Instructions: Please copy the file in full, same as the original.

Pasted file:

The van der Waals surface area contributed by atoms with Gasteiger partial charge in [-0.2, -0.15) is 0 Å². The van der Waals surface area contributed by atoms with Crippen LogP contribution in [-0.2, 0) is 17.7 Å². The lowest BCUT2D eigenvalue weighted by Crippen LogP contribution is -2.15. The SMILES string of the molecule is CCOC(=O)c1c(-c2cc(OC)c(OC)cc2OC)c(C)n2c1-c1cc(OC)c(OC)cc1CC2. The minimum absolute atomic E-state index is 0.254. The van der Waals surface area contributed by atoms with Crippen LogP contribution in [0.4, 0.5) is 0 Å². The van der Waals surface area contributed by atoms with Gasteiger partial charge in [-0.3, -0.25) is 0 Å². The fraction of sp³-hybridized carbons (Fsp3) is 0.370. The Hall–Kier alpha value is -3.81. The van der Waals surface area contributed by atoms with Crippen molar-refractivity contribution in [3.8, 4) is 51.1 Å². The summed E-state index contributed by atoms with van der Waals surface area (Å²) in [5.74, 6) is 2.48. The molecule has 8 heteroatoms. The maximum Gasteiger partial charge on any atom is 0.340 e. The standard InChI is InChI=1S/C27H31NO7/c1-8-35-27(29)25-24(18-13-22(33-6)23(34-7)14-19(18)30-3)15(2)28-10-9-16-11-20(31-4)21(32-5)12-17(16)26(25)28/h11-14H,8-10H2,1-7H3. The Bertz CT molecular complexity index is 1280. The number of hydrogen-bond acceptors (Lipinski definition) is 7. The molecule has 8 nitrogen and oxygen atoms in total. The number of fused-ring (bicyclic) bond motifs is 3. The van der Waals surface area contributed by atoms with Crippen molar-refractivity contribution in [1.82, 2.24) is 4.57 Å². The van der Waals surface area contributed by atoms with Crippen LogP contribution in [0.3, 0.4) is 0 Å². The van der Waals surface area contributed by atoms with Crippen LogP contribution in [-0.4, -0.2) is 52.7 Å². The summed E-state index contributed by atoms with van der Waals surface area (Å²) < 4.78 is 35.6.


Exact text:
The van der Waals surface area contributed by atoms with Gasteiger partial charge in [-0.2, -0.15) is 0 Å². The van der Waals surface area contributed by atoms with Crippen LogP contribution in [-0.2, 0) is 17.7 Å². The lowest BCUT2D eigenvalue weighted by Crippen LogP contribution is -2.15. The SMILES string of the molecule is CCOC(=O)c1c(-c2cc(OC)c(OC)cc2OC)c(C)n2c1-c1cc(OC)c(OC)cc1CC2. The minimum absolute atomic E-state index is 0.254. The van der Waals surface area contributed by atoms with Crippen LogP contribution in [0.4, 0.5) is 0 Å². The van der Waals surface area contributed by atoms with Gasteiger partial charge in [-0.3, -0.25) is 0 Å². The fraction of sp³-hybridized carbons (Fsp3) is 0.370. The Hall–Kier alpha value is -3.81. The van der Waals surface area contributed by atoms with Crippen molar-refractivity contribution in [3.8, 4) is 51.1 Å². The summed E-state index contributed by atoms with van der Waals surface area (Å²) in [5.74, 6) is 2.48. The molecule has 8 heteroatoms. The maximum Gasteiger partial charge on any atom is 0.340 e. The standard InChI is InChI=1S/C27H31NO7/c1-8-35-27(29)25-24(18-13-22(33-6)23(34-7)14-19(18)30-3)15(2)28-10-9-16-11-20(31-4)21(32-5)12-17(16)26(25)28/h11-14H,8-10H2,1-7H3. The Bertz CT molecular complexity index is 1280. The number of hydrogen-bond acceptors (Lipinski definition) is 7. The molecule has 8 nitrogen and oxygen atoms in total. The number of fused-ring (bicyclic) bond motifs is 3. The van der Waals surface area contributed by atoms with Crippen molar-refractivity contribution in [1.82, 2.24) is 4.57 Å². The van der Waals surface area contributed by atoms with Crippen LogP contribution in [0.3, 0.4) is 0 Å². The van der Waals surface area contributed by atoms with Crippen LogP contribution in [-0.4, -0.2) is 52.7 Å². The summed E-state index contributed by atoms with van der Waals surface area (Å²) < 4.78 is 35.6.